The objective of this experiment was to verify and expand upon the results obtained in Example 6.
For this experiment 5 ml of anticoagulated blood was obtained from the same HIV-seronegative donor as in the first two experiments. The blood was centrifuged, and the plasma was removed. The remaining cell pellet was resuspended in 100 ml of the CPD buffer, and centrifuged. This washing process was repeated a total of three times. The final pellet was resuspended in 100 ml of the SCPD buffer, and distributed in 25 ml aliquots, in T25 tissue culture flasks, with all four aliquots been retained for further manipulation. Two flasks were subject to the process, while the other two were retained as control, unprocessed flasks. After the processing, the contents of each of the flasks was observed and a visual determination of the cells capacity to absorb oxygen (turning a brighter red on exposure to ambient air) was made. Following this, the contents of the flasks were aspirated and centrifuged, with the residual pellet resuspended in a small volume of buffer. A complete hemogram was performed on these re-concentrated study samples.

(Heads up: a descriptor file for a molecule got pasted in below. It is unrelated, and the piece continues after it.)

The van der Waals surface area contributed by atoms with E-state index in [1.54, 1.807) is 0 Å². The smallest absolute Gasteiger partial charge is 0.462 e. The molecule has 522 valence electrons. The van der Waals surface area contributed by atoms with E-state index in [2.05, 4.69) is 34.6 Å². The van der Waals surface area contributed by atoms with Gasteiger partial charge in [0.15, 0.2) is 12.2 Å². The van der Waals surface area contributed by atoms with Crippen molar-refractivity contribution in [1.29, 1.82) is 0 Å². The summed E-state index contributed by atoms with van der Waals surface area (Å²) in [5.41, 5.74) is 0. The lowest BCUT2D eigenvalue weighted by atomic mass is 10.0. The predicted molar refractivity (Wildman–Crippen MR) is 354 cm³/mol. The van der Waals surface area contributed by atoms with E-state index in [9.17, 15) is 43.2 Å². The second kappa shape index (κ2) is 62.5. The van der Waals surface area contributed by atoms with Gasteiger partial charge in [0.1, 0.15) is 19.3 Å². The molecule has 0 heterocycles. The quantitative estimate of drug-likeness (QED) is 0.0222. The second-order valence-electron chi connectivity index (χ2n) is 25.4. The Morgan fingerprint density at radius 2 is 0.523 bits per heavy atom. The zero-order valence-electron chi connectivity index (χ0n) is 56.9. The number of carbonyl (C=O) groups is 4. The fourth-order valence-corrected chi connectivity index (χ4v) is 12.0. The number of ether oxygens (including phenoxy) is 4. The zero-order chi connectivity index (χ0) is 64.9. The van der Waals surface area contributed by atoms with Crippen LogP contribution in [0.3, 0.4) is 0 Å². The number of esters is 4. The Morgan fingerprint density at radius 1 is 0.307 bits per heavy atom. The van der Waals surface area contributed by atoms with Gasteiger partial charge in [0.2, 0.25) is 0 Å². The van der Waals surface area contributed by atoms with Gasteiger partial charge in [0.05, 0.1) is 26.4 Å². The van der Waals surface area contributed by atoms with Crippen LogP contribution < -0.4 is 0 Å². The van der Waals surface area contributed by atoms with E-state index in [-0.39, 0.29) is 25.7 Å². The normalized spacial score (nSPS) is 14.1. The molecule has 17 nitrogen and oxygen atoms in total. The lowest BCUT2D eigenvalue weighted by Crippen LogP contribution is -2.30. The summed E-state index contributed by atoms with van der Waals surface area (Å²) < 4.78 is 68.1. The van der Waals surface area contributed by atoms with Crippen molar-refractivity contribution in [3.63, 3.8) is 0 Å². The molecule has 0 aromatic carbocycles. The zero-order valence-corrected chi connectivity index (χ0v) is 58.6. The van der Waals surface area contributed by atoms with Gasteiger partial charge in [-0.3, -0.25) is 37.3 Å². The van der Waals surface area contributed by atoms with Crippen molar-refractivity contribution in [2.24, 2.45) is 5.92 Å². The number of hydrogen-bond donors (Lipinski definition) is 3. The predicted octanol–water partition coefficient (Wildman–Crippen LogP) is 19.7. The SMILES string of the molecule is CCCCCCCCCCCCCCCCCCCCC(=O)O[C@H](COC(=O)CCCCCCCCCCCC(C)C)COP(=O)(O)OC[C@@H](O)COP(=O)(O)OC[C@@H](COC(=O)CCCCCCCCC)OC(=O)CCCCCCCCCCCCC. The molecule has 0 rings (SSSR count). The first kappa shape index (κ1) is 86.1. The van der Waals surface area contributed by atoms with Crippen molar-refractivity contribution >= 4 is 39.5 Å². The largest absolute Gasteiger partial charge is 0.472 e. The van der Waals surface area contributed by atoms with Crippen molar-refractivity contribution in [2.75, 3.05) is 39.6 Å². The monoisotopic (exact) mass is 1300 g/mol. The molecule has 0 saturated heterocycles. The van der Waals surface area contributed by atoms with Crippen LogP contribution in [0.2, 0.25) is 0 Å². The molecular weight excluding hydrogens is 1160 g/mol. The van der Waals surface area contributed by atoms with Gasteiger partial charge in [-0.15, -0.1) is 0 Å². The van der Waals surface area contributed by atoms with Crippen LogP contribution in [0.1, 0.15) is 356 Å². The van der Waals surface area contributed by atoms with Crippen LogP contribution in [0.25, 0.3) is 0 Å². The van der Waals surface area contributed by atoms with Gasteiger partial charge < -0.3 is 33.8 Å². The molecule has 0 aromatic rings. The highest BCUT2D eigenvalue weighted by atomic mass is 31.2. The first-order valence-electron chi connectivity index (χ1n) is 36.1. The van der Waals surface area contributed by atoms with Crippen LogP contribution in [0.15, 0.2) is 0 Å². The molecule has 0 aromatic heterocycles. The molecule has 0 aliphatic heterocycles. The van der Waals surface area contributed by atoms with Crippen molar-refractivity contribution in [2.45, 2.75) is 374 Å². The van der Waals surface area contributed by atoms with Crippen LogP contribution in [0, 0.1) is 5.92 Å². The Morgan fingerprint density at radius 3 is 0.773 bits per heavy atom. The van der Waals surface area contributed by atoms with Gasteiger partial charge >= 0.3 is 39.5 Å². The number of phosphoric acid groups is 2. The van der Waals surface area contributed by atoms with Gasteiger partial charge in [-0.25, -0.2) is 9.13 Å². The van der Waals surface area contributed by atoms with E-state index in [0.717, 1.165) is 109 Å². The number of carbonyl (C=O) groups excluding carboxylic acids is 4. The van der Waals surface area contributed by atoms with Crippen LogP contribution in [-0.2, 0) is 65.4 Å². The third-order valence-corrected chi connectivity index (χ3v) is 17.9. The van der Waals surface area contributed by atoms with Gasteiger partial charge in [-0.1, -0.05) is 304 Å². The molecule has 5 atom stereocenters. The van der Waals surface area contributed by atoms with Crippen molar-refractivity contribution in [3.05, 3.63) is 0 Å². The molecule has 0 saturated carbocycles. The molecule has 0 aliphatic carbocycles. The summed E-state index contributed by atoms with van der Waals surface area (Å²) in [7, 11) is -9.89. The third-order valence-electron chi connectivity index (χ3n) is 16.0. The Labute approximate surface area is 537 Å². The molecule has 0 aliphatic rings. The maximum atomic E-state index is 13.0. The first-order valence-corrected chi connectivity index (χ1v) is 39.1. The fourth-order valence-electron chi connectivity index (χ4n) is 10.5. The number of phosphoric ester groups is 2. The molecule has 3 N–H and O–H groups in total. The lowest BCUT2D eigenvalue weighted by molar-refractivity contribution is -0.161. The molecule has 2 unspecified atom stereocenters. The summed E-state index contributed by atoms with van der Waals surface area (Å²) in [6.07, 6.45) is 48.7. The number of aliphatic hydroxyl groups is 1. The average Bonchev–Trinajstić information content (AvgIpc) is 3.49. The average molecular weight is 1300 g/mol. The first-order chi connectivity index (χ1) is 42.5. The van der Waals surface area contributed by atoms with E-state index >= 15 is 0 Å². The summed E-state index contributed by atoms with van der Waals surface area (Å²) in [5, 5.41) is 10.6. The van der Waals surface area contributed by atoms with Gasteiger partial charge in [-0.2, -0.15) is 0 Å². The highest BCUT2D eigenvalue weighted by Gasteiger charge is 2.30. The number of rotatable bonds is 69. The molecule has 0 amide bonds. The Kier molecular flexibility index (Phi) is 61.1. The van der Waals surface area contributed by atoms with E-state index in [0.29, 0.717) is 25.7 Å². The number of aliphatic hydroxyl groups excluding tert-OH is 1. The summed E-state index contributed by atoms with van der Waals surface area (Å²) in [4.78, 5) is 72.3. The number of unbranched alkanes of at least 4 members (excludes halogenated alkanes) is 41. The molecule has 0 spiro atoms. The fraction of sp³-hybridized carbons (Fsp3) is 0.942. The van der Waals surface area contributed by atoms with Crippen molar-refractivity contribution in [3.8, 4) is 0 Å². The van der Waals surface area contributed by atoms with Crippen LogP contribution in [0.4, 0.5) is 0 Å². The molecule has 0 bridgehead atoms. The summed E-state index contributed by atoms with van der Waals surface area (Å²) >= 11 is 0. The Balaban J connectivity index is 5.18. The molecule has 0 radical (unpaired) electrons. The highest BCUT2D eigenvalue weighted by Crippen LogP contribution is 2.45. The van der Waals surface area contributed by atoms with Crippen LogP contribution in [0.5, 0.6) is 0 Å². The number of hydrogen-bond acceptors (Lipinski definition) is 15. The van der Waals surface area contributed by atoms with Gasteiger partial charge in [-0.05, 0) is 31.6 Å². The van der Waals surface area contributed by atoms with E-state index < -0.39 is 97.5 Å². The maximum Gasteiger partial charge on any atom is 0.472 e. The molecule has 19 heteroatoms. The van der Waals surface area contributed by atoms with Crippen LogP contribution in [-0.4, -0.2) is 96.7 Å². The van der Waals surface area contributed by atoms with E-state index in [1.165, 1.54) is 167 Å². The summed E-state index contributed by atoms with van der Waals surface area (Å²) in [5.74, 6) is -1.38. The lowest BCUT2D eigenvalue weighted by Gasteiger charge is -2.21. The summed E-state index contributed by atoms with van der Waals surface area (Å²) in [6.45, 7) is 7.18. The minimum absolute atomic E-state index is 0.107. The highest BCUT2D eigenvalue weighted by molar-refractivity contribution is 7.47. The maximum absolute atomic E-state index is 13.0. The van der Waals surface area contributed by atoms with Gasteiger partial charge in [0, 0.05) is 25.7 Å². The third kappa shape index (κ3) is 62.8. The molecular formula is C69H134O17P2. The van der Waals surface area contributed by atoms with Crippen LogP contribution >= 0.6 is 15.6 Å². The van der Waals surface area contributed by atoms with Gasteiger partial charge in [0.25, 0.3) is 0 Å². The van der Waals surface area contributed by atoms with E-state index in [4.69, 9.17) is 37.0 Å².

As in Examples 5 and 6, a separate aliquot of blood was obtained from the donor when the study sample was taken. A complete hemogram was performed on this baseline sample. As the study samples were re-concentrated to 33-50% of their original state, direct caparisons of a number of specific parameters would be possible with the baseline sample.
On visual inspection, there were no appreciable differences between the processed and unprocessed study samples. Specifically, there appeared to be a uniform distribution of well suspended cells. On exposure to ambient air, the contents of all flasks became somewhat brighter red. No specific quantitative measurements of oxygenation were made.
Red blood cell parameters for the baseline sample as well as for the unprocessed and processed study samples are shown in Table 8. The abbreviations used in Table 8 are defined under Table 3.
This experiment was designed to more closely approximate conditions of red blood cells to be transfused into a patient, and was consequently conducted at higher volumes. On a preliminary basis, it does not appear that the process impairs the red blood cells' ability to carry oxygen, although this should be measured more formally. Interestingly, in this experiment, there was no difference in cell size between the processed and unprocessed samples, both being large compared to baseline. Comparable haemoglobin levels were measured in all the study samples.
In this experiment, Immunoglobulin G (IgG) was irradiated in lyophilized form.
The IgG was irradiated as a powder to a total dose of 25 kGy using a Gammacell 220. The temperature of the container holding the material was approximately 23° C. The dose rate was 0.72 kGy/hr.